The International Finance Corporation (IFC) has announced this Wednesday (15th) the approval of a US$ 207.5 million loan package for the construction of seven photovoltaic plants in Jordan. The IFC is the World Bank’s private sector arm.
According to an IFC press release, the full project, which provides for the building of 12 plants, will be the largest private solar power initiative in the Middle East and North Africa.
Out of the total amount, US$ 91.5 million will come from the IFC’s own account. The remaining US$ 116 million will be supplied by the Arab Bank (Bahrain), the European Arab Bank, FMO (the Dutch development bank), FinnFund (a Finnish development company) and from the Fund for International Development Fund of the Organization of Petroleum Exporting Countries (Opec).
The first seven plants will have a combined capacity of 102 megawatts and will be Jordan’s first private industry-scale solar photovoltaic parks. They should generate 212 gigawatt/hours per year of power and should cut down carbon dioxide emissions by 123,000 tonnes per year.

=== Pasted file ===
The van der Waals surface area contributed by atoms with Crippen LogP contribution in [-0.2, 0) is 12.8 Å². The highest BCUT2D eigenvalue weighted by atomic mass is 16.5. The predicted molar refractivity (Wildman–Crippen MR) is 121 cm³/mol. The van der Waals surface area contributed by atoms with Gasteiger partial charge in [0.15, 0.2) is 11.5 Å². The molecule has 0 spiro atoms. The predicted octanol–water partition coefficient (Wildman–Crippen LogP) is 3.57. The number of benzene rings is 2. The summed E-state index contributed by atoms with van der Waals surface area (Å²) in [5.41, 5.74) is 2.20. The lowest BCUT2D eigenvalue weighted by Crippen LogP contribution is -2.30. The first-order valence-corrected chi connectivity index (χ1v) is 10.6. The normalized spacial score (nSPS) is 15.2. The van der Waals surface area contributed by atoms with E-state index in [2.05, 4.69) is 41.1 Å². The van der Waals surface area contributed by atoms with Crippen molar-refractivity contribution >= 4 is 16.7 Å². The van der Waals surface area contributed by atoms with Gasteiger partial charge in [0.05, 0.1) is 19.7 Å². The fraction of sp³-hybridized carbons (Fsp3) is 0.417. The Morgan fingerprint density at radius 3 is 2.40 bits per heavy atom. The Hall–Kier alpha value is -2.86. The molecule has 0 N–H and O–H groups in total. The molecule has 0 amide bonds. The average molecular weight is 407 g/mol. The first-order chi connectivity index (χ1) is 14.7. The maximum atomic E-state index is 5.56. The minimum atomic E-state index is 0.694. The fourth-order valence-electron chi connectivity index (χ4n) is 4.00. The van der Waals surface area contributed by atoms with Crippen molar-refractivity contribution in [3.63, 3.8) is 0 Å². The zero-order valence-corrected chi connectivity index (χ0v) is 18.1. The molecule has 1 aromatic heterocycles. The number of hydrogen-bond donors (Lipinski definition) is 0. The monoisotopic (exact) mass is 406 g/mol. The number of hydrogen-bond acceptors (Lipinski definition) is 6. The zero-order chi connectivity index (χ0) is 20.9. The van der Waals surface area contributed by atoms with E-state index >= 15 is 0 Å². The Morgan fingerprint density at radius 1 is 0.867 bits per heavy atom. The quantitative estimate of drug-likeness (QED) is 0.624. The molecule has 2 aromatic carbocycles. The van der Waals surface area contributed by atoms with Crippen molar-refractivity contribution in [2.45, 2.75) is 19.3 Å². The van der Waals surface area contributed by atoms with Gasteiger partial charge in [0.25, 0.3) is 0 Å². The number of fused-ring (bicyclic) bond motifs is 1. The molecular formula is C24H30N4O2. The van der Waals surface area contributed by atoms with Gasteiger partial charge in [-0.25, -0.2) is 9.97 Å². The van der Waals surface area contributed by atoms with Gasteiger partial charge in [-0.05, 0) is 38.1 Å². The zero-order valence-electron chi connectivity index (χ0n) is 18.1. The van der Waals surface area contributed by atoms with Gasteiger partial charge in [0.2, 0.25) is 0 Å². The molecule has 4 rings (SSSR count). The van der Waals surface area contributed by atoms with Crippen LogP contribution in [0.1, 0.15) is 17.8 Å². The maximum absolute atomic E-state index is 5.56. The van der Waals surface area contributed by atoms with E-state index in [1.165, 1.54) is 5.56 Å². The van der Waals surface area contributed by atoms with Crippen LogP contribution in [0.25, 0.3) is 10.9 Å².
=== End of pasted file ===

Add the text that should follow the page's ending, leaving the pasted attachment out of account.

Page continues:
“This innovative project harnesses solar power to help Jordan meet its growing demand for energy in a cost-effective and eco-friendly way,” said Mouayed Makhlouf, the IFC’s director for the Middle East and North Africa, according to the press release.
“In a region where demand for electricity is rising rapidly every year, it also demonstrates the importance of the private sector in increasing capacity and boosting global renewable energy generation,” he said.
Out of the seven plants, five will be built near Ma’na, in South-Central Jordan, one will be built near Aqaba, in the South, and the other near Mafraq, in the North.
According to the IFC, the projects are being developed and built by consortia of JOrdanian and international investors, through seven private enterprises.